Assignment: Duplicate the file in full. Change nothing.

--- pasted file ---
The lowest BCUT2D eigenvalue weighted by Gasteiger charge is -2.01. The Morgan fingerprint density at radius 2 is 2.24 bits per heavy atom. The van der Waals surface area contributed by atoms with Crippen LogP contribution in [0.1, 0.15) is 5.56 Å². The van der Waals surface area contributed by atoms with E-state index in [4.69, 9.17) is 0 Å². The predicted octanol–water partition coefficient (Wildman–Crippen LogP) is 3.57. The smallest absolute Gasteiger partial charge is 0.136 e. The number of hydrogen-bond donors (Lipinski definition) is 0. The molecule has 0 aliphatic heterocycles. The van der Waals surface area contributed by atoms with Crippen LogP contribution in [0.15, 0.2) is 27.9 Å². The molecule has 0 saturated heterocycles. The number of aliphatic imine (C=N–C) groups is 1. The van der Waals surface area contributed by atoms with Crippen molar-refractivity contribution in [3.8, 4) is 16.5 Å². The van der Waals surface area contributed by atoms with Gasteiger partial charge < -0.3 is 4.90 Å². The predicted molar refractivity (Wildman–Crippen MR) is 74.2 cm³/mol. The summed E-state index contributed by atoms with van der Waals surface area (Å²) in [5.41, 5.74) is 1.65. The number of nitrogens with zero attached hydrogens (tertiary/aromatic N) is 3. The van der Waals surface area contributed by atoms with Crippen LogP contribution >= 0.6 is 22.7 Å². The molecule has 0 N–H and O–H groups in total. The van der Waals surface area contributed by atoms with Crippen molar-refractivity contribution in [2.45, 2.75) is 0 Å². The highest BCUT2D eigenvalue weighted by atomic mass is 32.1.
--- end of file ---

The lowest BCUT2D eigenvalue weighted by Gasteiger charge is -2.01. The Morgan fingerprint density at radius 2 is 2.24 bits per heavy atom. The van der Waals surface area contributed by atoms with Crippen LogP contribution in [0.1, 0.15) is 5.56 Å². The van der Waals surface area contributed by atoms with E-state index in [4.69, 9.17) is 0 Å². The predicted octanol–water partition coefficient (Wildman–Crippen LogP) is 3.57. The smallest absolute Gasteiger partial charge is 0.136 e. The number of hydrogen-bond donors (Lipinski definition) is 0. The molecule has 0 aliphatic heterocycles. The van der Waals surface area contributed by atoms with Crippen LogP contribution in [0.15, 0.2) is 27.9 Å². The molecule has 0 saturated heterocycles. The number of aliphatic imine (C=N–C) groups is 1. The van der Waals surface area contributed by atoms with Crippen molar-refractivity contribution in [3.8, 4) is 16.5 Å². The van der Waals surface area contributed by atoms with Gasteiger partial charge < -0.3 is 4.90 Å². The predicted molar refractivity (Wildman–Crippen MR) is 74.2 cm³/mol. The summed E-state index contributed by atoms with van der Waals surface area (Å²) in [5.41, 5.74) is 1.65. The number of nitrogens with zero attached hydrogens (tertiary/aromatic N) is 3. The van der Waals surface area contributed by atoms with Crippen LogP contribution >= 0.6 is 22.7 Å². The molecule has 0 N–H and O–H groups in total. The van der Waals surface area contributed by atoms with Crippen molar-refractivity contribution in [2.45, 2.75) is 0 Å². The highest BCUT2D eigenvalue weighted by atomic mass is 32.1.